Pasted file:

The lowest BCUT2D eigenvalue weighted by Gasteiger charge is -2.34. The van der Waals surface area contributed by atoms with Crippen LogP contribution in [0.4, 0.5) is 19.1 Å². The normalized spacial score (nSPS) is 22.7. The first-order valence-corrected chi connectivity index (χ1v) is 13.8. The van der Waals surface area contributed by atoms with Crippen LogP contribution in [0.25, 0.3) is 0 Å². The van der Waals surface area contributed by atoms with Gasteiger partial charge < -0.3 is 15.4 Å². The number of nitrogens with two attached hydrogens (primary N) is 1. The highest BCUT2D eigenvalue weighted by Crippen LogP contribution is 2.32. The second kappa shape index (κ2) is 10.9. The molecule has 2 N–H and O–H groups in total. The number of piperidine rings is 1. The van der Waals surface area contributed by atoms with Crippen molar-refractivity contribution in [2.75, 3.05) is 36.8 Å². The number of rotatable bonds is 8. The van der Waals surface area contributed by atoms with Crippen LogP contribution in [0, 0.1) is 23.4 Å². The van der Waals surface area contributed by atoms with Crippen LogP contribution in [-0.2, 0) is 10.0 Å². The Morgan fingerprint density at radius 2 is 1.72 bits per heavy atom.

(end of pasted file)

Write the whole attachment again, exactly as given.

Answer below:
The lowest BCUT2D eigenvalue weighted by Gasteiger charge is -2.34. The van der Waals surface area contributed by atoms with Crippen LogP contribution in [0.4, 0.5) is 19.1 Å². The normalized spacial score (nSPS) is 22.7. The first-order valence-corrected chi connectivity index (χ1v) is 13.8. The van der Waals surface area contributed by atoms with Crippen LogP contribution in [0.25, 0.3) is 0 Å². The van der Waals surface area contributed by atoms with Gasteiger partial charge < -0.3 is 15.4 Å². The number of nitrogens with two attached hydrogens (primary N) is 1. The highest BCUT2D eigenvalue weighted by Crippen LogP contribution is 2.32. The second kappa shape index (κ2) is 10.9. The molecule has 2 N–H and O–H groups in total. The number of piperidine rings is 1. The van der Waals surface area contributed by atoms with Crippen molar-refractivity contribution in [2.75, 3.05) is 36.8 Å². The number of rotatable bonds is 8. The van der Waals surface area contributed by atoms with Crippen LogP contribution in [0, 0.1) is 23.4 Å². The van der Waals surface area contributed by atoms with Crippen LogP contribution in [-0.2, 0) is 10.0 Å². The Morgan fingerprint density at radius 2 is 1.72 bits per heavy atom.